Libyan leader Muammar Gaddafi said he feared the change of power in Tunisia was being exploited by foreign intervention.
Speaking in an interview broadcast on the private Tunisian Nessma television station, he denied that he had invited deposed President Zine al-Abidine Ben Ali to neighboring Libya.
“I fear for the Tunisian revolution because I see foreign intervention … It serves foreign interests,” Gaddafi said.
He went on: “Who said I invited Ben Ali (to Libya)? I did not invite him, I did not suggest that, that is not why I called him, reports Reuters.
“This is nonsense … I do not go against the interests of the Tunisian people.”
Ben Ali, who ruled Tunisia for more than 23 years, fled to Saudi Arabia earlier this month after weeks of protests. His departure resonated in other Arab states with restless populations and long-standing rulers.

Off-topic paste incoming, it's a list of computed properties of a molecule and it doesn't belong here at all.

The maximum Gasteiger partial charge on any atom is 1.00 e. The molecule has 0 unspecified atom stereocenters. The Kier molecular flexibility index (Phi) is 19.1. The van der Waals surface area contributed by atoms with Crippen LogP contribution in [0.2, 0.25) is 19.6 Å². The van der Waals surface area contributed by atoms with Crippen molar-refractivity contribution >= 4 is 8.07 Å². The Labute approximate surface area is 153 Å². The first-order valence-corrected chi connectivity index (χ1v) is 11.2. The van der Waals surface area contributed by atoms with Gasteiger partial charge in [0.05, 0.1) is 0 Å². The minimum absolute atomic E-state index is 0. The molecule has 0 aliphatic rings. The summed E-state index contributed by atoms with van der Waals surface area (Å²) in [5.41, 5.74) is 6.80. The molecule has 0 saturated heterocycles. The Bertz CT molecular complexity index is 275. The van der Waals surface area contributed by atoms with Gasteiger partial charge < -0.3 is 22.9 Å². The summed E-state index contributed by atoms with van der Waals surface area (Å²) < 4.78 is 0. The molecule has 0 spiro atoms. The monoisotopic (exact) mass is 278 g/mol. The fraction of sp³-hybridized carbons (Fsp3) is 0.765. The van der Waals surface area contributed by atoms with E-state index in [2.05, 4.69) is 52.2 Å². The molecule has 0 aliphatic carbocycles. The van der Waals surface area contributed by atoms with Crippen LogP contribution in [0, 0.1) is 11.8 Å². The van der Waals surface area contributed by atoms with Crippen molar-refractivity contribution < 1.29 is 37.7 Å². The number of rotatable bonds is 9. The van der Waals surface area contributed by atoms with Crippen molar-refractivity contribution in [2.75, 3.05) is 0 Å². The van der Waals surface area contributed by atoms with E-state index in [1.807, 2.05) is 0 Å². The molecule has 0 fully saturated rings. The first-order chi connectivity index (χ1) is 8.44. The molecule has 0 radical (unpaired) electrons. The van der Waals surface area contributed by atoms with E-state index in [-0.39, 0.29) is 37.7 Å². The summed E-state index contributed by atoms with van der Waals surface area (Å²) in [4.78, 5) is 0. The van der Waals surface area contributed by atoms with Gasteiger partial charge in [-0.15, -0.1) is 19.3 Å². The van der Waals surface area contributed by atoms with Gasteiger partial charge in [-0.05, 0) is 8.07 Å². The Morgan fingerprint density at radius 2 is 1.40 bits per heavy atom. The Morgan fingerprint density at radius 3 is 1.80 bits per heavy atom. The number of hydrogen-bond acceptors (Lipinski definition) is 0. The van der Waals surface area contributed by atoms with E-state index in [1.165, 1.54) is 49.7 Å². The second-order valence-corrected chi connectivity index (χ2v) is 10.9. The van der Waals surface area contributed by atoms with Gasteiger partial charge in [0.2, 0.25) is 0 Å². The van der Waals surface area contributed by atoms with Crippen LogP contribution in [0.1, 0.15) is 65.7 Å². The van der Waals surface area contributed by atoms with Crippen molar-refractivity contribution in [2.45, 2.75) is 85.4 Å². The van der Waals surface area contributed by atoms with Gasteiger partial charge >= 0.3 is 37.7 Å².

In a speech soon after Ben Ali’s departure, Gaddafi said he was “pained” by the violent events in Tunisia, that people there had been too hasty to push out Ben Ali and that blood might have been shed unnecessarily.
Gaddafi, Libya’s leader since 1969, regularly attacks what he describes as Western imperialism in Africa and the Arab world. Some media reports said he had offered to give Ben Ali refuge when he was fleeing from Tunisia.